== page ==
Buch had a little chip on his shoulder, he also needed some strength (remember the hit that hurt his back), Cry-Kravi took a hit and crumbled a little in pre-season too. Look at what Buch has become under this leadership, he is a different player now. I hope Kravi comes back a little changed, sort of like we saw (small portion) in #72 last night.

      stronger one the puck, away form the puck play, more fight in his game too.

      I think the coaches have seen what they saw in Kravi before many times…

      IMO

      LGR!!!

          • I see it differently, I recall DQ wanting him to play more aggressively, he stayed out the outside of dots wanting to be fed early on, plus it’s very obvious the weight program of this org has developed his strength, remember when Buch got lit up and his back wasn’t strong enough for the NHL?

            to me, this kid showed the same 2 factors, but its only my IMO

            I hope we’re all right and he gets back to the NHL and rocks!

            LGR!!!

  • Sorry Justin, because of the cognitive bias issue, where you fall on the spectrum very much matters. And it affects almost every point. First of all, the idea that the pro-Kravtsov people are arguing in good faith is questionable. This is not rhetorical: Is someone who won’t consider their cognitive bias truly arguing in good faith?

    Now the four arguments:
    1.”Kravtsov looked good in camp, ” This is a generalization of the perception that he looked good in preseason games. We know pretty much nothing about the rest of camp. Did he practice well? Did he respond to suggestions well? Was he trying to learn the system? I’m not saying he failed here, just pointing out that these things are important and we have no information.
    2. Delete the phrase “at worst”. My expectation, which I would adjudge as a mean for the information available, is a December or January call-up.
    3. Brendan Smith made the team as second LH defenseman on the PK. Michael Haley made the team as the spare forward. They have no bearing on the conversation whatsoever.
    4. This is a valid argument of sorts. There is an alternative argument that he can learn more at the AHL on a winning team. I don’t know which of these two arguments is the right one and I think it depends on the player — but those who support the first argument are choosing the option which allows them to see the players develop. They may be right, but still they are choosing the more convenient approach.

    *************

    Why should management play it close to the vest? Is it so wrong to not want to disparage your players?

    I don’t agree that management always gets it right. I do believe however that they are following a rational process and one should start from the position. Here is what we know. Vitali Kravtsov is a highly touted and valued prospect. He was sent to the AHL. The new coach benched him in the first game and sat him the second. His stats were garbage and he did get to play with skilled linemates. Why did he get treated this way? I find it hard to believe that the reason was anything other than poor effort or lack of responsiveness or both. The notion that Kravtsov supporters have that management was trying to make him into Tanner Glass is absurd.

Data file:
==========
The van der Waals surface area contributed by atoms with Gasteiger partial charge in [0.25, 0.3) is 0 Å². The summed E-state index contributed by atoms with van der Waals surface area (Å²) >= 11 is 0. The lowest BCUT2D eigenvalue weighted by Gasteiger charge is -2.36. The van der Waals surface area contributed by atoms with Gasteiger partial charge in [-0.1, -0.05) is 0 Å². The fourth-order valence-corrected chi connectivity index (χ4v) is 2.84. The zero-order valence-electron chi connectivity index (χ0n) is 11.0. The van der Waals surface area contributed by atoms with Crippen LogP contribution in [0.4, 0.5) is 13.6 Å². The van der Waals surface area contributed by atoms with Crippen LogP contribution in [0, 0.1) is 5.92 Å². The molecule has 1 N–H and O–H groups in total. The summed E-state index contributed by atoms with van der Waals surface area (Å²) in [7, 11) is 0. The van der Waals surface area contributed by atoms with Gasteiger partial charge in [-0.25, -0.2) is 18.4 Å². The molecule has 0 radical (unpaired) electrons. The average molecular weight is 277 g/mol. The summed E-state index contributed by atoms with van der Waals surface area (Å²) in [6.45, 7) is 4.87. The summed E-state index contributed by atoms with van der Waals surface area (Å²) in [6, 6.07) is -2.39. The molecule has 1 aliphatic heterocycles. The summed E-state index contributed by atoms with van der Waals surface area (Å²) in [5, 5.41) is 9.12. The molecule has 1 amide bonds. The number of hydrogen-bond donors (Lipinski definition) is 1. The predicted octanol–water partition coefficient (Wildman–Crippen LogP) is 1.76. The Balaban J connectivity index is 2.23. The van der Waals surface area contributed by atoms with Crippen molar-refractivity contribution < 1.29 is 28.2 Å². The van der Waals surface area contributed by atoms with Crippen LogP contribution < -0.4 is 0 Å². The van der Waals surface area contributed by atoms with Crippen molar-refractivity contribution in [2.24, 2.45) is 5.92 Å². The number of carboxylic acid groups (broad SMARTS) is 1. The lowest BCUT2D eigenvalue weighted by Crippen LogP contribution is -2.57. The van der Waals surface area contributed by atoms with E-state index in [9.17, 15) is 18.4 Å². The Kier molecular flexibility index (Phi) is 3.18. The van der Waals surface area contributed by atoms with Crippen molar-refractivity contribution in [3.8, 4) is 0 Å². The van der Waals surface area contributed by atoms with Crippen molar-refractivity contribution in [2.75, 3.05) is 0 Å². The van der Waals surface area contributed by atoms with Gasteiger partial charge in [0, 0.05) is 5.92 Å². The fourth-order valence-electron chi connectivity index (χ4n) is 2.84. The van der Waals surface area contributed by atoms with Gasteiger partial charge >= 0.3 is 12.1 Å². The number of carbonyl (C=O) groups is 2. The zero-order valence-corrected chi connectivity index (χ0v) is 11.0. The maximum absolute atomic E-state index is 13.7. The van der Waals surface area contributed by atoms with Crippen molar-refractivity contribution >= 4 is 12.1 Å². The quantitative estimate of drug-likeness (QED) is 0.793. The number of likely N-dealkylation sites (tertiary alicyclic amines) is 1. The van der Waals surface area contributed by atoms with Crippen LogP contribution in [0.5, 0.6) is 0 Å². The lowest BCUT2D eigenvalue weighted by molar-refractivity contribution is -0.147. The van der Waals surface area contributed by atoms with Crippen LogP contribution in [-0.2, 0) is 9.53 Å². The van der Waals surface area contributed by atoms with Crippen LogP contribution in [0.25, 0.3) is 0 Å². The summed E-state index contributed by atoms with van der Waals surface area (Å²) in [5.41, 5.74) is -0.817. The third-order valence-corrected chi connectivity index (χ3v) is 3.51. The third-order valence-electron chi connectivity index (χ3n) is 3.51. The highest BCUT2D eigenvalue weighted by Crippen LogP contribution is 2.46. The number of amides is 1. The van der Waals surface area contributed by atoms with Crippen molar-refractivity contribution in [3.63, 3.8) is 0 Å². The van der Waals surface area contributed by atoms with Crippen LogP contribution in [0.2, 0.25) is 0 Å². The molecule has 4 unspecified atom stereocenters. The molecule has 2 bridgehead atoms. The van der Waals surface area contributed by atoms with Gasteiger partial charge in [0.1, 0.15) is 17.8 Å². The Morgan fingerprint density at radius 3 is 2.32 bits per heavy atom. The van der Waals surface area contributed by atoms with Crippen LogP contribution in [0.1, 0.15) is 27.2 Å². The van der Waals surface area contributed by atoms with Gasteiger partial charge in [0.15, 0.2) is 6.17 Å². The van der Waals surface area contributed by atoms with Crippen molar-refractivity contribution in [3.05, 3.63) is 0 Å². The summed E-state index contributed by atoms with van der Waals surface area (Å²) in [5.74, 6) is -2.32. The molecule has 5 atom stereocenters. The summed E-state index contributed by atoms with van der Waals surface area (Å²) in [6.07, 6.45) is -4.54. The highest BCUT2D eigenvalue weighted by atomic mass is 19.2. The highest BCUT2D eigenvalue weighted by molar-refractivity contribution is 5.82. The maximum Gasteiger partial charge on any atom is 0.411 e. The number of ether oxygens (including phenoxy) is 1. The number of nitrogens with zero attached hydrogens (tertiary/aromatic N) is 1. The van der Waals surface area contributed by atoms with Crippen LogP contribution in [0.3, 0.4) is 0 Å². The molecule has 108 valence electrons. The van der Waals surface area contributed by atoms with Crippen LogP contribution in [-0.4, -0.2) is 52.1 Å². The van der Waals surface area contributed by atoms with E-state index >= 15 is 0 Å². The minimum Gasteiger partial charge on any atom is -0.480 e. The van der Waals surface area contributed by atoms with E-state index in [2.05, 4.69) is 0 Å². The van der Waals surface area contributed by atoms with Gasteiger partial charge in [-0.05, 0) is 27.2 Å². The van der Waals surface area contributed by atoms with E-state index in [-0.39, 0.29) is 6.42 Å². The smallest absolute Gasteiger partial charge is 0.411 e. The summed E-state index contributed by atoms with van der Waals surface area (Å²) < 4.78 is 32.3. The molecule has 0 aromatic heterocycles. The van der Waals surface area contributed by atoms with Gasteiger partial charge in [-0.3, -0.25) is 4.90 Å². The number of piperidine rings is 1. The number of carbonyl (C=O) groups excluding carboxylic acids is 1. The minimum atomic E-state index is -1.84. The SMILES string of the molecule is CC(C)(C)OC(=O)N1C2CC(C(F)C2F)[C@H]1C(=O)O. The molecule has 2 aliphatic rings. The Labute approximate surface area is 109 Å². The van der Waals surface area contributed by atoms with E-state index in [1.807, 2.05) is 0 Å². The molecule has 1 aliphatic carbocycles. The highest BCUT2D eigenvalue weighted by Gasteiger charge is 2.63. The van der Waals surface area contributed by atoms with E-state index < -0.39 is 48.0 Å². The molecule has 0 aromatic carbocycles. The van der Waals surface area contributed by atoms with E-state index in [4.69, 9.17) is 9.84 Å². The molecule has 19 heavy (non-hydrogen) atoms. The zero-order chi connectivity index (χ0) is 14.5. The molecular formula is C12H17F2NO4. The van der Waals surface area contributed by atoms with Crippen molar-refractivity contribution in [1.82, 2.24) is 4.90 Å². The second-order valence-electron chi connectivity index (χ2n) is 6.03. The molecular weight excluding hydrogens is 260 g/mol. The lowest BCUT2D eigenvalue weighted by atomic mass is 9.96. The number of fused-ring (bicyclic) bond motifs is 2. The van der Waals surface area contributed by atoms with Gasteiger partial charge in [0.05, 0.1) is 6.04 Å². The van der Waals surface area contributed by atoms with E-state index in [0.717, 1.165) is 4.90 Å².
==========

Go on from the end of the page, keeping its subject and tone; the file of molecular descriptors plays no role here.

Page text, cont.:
I find it implausible that what we have here is a petulant kid not quite ready for the NHL. He is hopefully immature and there are character issues. Please remember hat he is used to playing for a bad team and so has not developed in a good environment.

    That said, dealing with petulant kids should not always be a insurmountable problem. How do you reach a kid who won’t listen? I don’t know, but the best organizations succeed more often than the worst ones.

    Incidentally, would I trade kravtsov for a #15 pick in the upcoming draft? Yes. For a second rounder? No.

  • Just follow the money.He would have cost about $900,000 more to the Rangers if he was in the NHL.Very shortsighted,especially when they are paying NHL salaries to a couple of non NHL players.

  • Kravs is not the first prospect to be sent to the minors and he certainly will not be the last. Talent wise he may be more skilled then the current Ranger 4th liners but that doesn’t mean he should be put in that role. Playing limited minutes and getting pounded every night by the other teams heavy 4th line players does little for his development. Playing big minutes in Hartford including time on the PP and getting accustomed to the smaller rink and North American style of hockey is the appropriate step in his development. We don’t know the real reason why he bolted back to Russia. He could of been a simple case of financial need. I would not be surprised to see him back in North American.

    • I agree Bloomer. I think we will see him back. I think he is talented, but he needs to mature more physically. He may need some emotional maturity and/or support too. He is pretty young so it is not that surprising if he reacted negatively to his AHL assignment. Hopefully he will get over it.

  • I’m always amazed at the lengths bloggers will go to make a point regardless if what they are saying is a bunch of mumbo jumbo. If that article isn’t the most pointless bunch of bull feces I don’t know what is! Keep reciting those bullet points to yourself to make yourself feel like your reasoning is sound and why you know more than any organization doe all the while you’re on the outside looking in to what you perceive they should be doing to suit you and your fallacies.

  • At the risk of repeating myself, I think that there was contributory negligence on both sides.